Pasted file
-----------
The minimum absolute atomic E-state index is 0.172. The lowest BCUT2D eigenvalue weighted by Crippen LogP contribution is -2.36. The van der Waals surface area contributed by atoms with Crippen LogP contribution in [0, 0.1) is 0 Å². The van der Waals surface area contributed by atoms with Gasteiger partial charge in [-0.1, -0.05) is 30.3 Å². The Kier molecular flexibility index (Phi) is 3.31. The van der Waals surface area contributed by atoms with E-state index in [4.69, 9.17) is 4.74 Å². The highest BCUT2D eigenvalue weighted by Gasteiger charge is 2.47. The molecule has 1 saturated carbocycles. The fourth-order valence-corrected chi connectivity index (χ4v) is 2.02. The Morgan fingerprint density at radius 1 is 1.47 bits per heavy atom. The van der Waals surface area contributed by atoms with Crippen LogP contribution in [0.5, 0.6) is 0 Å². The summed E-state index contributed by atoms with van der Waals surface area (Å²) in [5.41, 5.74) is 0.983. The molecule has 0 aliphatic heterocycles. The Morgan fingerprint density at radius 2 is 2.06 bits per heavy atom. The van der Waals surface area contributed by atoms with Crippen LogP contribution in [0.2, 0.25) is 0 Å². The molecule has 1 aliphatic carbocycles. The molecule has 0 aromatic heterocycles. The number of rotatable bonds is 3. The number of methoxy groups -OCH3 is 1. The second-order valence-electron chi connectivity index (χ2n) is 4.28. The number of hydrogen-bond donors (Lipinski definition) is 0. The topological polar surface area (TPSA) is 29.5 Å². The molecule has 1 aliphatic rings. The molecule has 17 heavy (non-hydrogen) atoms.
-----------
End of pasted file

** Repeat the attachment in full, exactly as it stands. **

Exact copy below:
The minimum absolute atomic E-state index is 0.172. The lowest BCUT2D eigenvalue weighted by Crippen LogP contribution is -2.36. The van der Waals surface area contributed by atoms with Crippen LogP contribution in [0, 0.1) is 0 Å². The van der Waals surface area contributed by atoms with Gasteiger partial charge in [-0.1, -0.05) is 30.3 Å². The Kier molecular flexibility index (Phi) is 3.31. The van der Waals surface area contributed by atoms with E-state index in [4.69, 9.17) is 4.74 Å². The highest BCUT2D eigenvalue weighted by Gasteiger charge is 2.47. The molecule has 1 saturated carbocycles. The fourth-order valence-corrected chi connectivity index (χ4v) is 2.02. The Morgan fingerprint density at radius 1 is 1.47 bits per heavy atom. The van der Waals surface area contributed by atoms with Crippen LogP contribution in [0.5, 0.6) is 0 Å². The summed E-state index contributed by atoms with van der Waals surface area (Å²) in [5.41, 5.74) is 0.983. The molecule has 0 aliphatic heterocycles. The Morgan fingerprint density at radius 2 is 2.06 bits per heavy atom. The van der Waals surface area contributed by atoms with Crippen LogP contribution in [0.2, 0.25) is 0 Å². The molecule has 1 aliphatic carbocycles. The molecule has 0 aromatic heterocycles. The number of rotatable bonds is 3. The number of methoxy groups -OCH3 is 1. The second-order valence-electron chi connectivity index (χ2n) is 4.28. The number of hydrogen-bond donors (Lipinski definition) is 0. The topological polar surface area (TPSA) is 29.5 Å². The molecule has 1 aliphatic rings. The molecule has 17 heavy (non-hydrogen) atoms.